Based on information from more than 60,000 UK IT budget holders, the report shows that while IT spending in the second quarter of 2003 for companies with over 500 employees grew by 3.5% compared with the same period last year, spending on IT by businesses with less than 500 people increased by 6.8%.
Chris Wicka, managing director at Kew Associates, said the statistics reflected a long-term trend. "IT is newer to the SME sector and they are not second or third generation users. They are less mature and catching up with their IT."
He said one reason why smaller companies were investing in IT now is to improve the supply chain and communication technologies that link them with the larger companies they supply.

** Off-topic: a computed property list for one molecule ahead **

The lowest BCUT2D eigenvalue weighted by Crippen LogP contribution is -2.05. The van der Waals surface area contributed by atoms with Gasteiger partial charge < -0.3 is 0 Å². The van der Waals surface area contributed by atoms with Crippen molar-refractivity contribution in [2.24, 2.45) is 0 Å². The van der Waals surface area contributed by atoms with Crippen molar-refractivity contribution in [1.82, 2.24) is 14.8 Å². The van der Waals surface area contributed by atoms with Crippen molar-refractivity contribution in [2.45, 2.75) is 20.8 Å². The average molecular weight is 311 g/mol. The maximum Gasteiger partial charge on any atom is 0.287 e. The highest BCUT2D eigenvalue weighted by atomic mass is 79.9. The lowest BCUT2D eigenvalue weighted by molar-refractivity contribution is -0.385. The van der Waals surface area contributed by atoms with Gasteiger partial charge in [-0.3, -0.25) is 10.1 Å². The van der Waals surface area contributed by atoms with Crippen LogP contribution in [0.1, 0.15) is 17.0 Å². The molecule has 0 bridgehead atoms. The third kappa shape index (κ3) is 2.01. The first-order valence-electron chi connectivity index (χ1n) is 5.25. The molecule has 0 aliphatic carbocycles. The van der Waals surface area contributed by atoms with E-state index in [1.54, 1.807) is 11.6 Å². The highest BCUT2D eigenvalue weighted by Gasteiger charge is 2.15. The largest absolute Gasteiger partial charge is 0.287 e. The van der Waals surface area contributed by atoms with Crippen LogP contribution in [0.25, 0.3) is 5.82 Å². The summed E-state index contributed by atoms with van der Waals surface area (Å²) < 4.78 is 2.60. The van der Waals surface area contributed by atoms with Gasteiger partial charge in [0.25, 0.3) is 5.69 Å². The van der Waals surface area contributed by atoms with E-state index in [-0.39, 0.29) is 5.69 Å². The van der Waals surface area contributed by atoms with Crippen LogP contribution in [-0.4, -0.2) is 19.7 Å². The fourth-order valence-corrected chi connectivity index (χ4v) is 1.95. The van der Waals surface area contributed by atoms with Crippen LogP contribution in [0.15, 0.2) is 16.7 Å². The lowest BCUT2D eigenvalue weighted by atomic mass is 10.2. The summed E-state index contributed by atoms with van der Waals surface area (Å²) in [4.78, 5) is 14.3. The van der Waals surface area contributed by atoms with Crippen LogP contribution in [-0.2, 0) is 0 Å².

Federation of Small Businesses spokesman David Bishop pointed to the continuation of tax breaks for SMEs investing in IT and increased business confidence since the end of the war in Iraq as short-term reasons why smaller companies were spending on IT.
Philip Dawson, programme director at analyst firm Meta Group, said the commoditisation of computer hardware made entrance costs more attractive to smaller companies.
However, he warned that SMEs had to understand the ongoing cost of IT systems.
"While up-front costs seem more affordable to SMEs, they must still contend with the costs of people, software, managing upgrades and service agreements. These are the same things large enterprises have to deal with but scaled down," Dawson said.
The report also shows that all companies plan to spend 10% more on IT services this year compared with last year.